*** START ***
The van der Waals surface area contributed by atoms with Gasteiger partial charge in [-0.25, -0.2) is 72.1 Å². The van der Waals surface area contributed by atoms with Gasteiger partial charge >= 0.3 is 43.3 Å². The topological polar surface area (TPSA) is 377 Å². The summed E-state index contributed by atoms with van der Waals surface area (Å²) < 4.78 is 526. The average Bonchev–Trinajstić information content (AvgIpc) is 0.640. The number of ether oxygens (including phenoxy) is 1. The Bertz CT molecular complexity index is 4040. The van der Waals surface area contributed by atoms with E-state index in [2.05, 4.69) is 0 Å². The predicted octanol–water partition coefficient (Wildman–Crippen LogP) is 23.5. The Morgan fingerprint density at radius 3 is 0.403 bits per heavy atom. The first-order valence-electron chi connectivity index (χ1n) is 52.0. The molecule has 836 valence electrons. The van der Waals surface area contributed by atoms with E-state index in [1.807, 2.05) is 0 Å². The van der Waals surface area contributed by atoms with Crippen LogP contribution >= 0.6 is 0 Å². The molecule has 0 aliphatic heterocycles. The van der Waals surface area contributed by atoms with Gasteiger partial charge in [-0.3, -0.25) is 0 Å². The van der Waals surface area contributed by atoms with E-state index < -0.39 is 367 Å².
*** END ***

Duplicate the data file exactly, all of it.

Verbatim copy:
The van der Waals surface area contributed by atoms with Gasteiger partial charge in [-0.25, -0.2) is 72.1 Å². The van der Waals surface area contributed by atoms with Gasteiger partial charge >= 0.3 is 43.3 Å². The topological polar surface area (TPSA) is 377 Å². The summed E-state index contributed by atoms with van der Waals surface area (Å²) < 4.78 is 526. The average Bonchev–Trinajstić information content (AvgIpc) is 0.640. The number of ether oxygens (including phenoxy) is 1. The Bertz CT molecular complexity index is 4040. The van der Waals surface area contributed by atoms with E-state index in [2.05, 4.69) is 0 Å². The predicted octanol–water partition coefficient (Wildman–Crippen LogP) is 23.5. The Morgan fingerprint density at radius 3 is 0.403 bits per heavy atom. The first-order valence-electron chi connectivity index (χ1n) is 52.0. The molecule has 836 valence electrons. The van der Waals surface area contributed by atoms with E-state index in [1.807, 2.05) is 0 Å². The van der Waals surface area contributed by atoms with Crippen LogP contribution >= 0.6 is 0 Å². The molecule has 0 aliphatic heterocycles. The van der Waals surface area contributed by atoms with Gasteiger partial charge in [-0.3, -0.25) is 0 Å². The van der Waals surface area contributed by atoms with E-state index < -0.39 is 367 Å².